...Family, eh?

Game over, man

Thursday, 12 September 2013

Glass: Half Empty, or Half Full?

Google_Glass (32)

I've been fascinated by Google Glass since the first day I heard about it. It's the sci-fi-ness of the thing, I suspect, the idea that it will eventually evolve into a Minority Reportesque digital contact lens, a HUD for everyday life.

Well, one of the perks of being a (sort of) tech journalist is that you have an excuse to try these things out. So I slipped on a pair, wandered around central London for a couple of hours, and wrote about it for the latest issue of Mobile Marketing Magazine.

The resulting feature takes a tour through the history of Glass, what it does, and what lies ahead for it, both in terms of potential and obstacles. Oh, and most important of all, it's got my own impressions of trying it out (complete with a picture of me in Glass looking very serious indeed). It starts something like this:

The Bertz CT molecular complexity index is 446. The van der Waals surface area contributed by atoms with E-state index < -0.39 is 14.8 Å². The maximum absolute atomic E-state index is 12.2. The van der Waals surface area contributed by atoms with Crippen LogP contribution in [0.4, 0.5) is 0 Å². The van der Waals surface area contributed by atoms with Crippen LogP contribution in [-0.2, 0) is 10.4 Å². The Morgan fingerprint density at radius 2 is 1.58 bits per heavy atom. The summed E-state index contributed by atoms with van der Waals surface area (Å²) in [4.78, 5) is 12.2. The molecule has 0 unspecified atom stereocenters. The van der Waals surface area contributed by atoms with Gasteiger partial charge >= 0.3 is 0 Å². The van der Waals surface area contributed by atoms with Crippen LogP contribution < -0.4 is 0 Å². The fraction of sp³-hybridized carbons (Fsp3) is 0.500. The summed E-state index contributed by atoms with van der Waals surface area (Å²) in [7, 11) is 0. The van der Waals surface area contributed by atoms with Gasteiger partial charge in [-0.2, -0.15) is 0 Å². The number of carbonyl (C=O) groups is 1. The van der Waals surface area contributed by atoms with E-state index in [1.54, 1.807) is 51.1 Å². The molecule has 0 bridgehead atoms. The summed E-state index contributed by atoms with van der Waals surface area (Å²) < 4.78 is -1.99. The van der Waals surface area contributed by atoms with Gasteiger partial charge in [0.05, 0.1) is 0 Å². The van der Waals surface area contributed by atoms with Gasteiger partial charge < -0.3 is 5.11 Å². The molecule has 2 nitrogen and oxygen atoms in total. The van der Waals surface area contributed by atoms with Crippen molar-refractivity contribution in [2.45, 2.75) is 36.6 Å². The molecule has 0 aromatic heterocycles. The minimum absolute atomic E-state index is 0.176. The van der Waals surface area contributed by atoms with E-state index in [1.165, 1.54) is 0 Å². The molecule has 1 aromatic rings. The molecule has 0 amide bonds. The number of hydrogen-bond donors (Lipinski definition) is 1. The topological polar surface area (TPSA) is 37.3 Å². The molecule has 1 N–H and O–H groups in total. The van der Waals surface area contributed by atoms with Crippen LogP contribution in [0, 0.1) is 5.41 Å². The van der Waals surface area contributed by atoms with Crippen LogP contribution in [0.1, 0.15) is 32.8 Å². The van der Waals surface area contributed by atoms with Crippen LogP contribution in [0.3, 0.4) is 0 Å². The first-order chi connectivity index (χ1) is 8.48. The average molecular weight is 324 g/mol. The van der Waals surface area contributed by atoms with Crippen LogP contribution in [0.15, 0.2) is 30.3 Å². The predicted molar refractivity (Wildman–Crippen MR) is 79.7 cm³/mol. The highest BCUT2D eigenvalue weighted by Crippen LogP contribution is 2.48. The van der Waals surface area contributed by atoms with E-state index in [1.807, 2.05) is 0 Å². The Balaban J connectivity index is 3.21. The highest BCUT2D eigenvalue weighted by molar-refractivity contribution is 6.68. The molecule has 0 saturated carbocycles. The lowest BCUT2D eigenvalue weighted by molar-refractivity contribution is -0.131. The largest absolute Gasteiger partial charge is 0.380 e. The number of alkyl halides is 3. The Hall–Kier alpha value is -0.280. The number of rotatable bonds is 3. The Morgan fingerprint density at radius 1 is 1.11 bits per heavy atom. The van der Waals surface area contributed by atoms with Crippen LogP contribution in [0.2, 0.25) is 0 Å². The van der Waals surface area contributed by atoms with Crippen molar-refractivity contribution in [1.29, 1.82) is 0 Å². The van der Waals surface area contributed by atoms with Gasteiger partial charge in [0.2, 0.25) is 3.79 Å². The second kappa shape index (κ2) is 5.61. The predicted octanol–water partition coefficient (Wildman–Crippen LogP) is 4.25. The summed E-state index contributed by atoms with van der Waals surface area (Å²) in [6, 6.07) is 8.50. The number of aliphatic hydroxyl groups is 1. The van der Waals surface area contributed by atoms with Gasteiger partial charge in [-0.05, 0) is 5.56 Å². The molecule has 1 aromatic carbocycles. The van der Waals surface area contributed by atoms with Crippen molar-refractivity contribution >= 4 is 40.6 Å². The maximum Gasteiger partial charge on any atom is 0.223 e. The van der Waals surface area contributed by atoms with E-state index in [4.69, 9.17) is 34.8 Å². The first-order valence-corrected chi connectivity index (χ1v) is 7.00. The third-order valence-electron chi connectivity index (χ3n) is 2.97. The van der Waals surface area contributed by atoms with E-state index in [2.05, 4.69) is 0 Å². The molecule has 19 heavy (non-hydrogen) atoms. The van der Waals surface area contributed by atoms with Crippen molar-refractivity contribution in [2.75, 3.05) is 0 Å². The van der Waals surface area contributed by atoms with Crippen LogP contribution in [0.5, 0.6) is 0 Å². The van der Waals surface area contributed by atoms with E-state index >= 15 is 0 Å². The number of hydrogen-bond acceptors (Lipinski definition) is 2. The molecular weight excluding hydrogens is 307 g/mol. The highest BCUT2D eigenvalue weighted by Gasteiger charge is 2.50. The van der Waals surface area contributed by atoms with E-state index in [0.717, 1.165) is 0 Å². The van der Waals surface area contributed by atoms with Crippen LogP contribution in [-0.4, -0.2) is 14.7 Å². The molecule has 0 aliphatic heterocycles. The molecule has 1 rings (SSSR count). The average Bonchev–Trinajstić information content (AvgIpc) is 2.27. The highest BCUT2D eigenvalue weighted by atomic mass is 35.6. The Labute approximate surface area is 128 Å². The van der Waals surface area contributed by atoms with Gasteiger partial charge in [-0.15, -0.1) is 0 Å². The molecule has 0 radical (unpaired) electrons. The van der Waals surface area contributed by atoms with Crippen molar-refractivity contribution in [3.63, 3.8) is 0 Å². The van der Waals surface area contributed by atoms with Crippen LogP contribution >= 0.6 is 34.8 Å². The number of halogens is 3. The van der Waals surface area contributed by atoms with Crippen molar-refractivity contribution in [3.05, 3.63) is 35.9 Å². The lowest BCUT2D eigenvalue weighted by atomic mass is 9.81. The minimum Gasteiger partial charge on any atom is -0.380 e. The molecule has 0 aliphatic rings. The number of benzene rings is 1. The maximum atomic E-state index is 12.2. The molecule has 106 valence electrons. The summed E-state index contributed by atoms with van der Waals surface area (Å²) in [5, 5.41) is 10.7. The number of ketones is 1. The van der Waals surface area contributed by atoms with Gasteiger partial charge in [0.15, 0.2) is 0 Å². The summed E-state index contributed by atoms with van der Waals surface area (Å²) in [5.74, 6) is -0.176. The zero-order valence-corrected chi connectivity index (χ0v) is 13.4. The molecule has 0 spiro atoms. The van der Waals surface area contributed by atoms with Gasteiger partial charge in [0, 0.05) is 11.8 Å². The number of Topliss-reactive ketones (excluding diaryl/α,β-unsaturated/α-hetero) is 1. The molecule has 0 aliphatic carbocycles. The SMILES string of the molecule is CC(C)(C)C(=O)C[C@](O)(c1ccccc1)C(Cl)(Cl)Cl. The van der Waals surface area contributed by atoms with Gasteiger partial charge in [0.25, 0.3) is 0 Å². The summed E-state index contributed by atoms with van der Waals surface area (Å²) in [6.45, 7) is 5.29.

“It’s been hailed as one of the best inventions of 2012 by Time magazine, and has also been condemned as a dangerous invasion of privacy. Some people believe it will revolutionise mobile technology, for better or worse, while others think it will struggle to find any sizeable audience. Google Glass has been dividing opinions since the moment it was unveiled.”
Read the rest here
Glass Spread

And if you enjoyed that, good news! This issue also features a piece by me on mobile marketing at music festivals, from apps to recharge tents, and how it all breaks down in an isolated field with mud where you'd usually have access to electricity, and yelling crowds where you'd usually have phone signal.
““People increasingly want to stay in contact at all times,” says Vodafone’s Ben Taylor – and while that’s true, the practicalities of a festival can get in the way of this. Frankly, the events are an endurance test that smartphones were never designed to face, and it’s for that reason that many festivalgoers end up defaulting to its less glamorous ancestor – the feature phone.”
Read the whole thing here

About Me

My photo
London, United Kingdom
Videogames, film, music, comics: feed them into the Alex-Spencer machine and out come neat little articles. Like the ones you're looking at here.